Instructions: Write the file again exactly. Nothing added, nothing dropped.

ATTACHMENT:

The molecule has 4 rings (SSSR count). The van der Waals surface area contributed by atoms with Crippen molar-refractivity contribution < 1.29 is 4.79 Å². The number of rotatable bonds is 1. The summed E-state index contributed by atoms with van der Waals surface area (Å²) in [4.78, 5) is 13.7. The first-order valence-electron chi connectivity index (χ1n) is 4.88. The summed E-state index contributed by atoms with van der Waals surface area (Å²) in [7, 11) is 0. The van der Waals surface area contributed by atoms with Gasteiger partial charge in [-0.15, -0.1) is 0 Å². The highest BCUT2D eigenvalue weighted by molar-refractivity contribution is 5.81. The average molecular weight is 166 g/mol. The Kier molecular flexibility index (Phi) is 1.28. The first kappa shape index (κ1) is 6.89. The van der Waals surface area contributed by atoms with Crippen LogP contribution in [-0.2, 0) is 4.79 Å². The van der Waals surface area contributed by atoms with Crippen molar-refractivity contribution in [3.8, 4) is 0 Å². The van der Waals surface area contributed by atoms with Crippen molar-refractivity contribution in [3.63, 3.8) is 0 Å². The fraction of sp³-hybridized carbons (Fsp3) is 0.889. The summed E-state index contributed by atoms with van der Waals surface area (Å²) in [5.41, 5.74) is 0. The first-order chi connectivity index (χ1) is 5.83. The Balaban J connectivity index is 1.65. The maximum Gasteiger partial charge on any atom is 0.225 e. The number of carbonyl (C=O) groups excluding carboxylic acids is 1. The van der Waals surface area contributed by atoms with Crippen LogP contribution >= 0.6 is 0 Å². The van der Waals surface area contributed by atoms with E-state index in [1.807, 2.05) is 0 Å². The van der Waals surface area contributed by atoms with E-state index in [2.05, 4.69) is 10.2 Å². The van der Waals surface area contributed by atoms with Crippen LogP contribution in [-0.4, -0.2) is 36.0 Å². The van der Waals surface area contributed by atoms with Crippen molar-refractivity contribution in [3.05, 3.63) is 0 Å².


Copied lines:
The molecule has 4 rings (SSSR count). The van der Waals surface area contributed by atoms with Crippen molar-refractivity contribution < 1.29 is 4.79 Å². The number of rotatable bonds is 1. The summed E-state index contributed by atoms with van der Waals surface area (Å²) in [4.78, 5) is 13.7. The first-order valence-electron chi connectivity index (χ1n) is 4.88. The summed E-state index contributed by atoms with van der Waals surface area (Å²) in [7, 11) is 0. The van der Waals surface area contributed by atoms with Gasteiger partial charge in [-0.15, -0.1) is 0 Å². The highest BCUT2D eigenvalue weighted by molar-refractivity contribution is 5.81. The average molecular weight is 166 g/mol. The Kier molecular flexibility index (Phi) is 1.28. The first kappa shape index (κ1) is 6.89. The van der Waals surface area contributed by atoms with Crippen LogP contribution in [-0.2, 0) is 4.79 Å². The van der Waals surface area contributed by atoms with Crippen molar-refractivity contribution in [3.8, 4) is 0 Å². The van der Waals surface area contributed by atoms with Crippen molar-refractivity contribution in [3.63, 3.8) is 0 Å². The fraction of sp³-hybridized carbons (Fsp3) is 0.889. The summed E-state index contributed by atoms with van der Waals surface area (Å²) in [5.41, 5.74) is 0. The first-order chi connectivity index (χ1) is 5.83. The Balaban J connectivity index is 1.65. The maximum Gasteiger partial charge on any atom is 0.225 e. The number of carbonyl (C=O) groups excluding carboxylic acids is 1. The van der Waals surface area contributed by atoms with Crippen LogP contribution >= 0.6 is 0 Å². The van der Waals surface area contributed by atoms with E-state index in [1.807, 2.05) is 0 Å². The van der Waals surface area contributed by atoms with E-state index in [2.05, 4.69) is 10.2 Å². The van der Waals surface area contributed by atoms with Crippen LogP contribution in [-0.4, -0.2) is 36.0 Å². The van der Waals surface area contributed by atoms with Crippen molar-refractivity contribution in [3.05, 3.63) is 0 Å².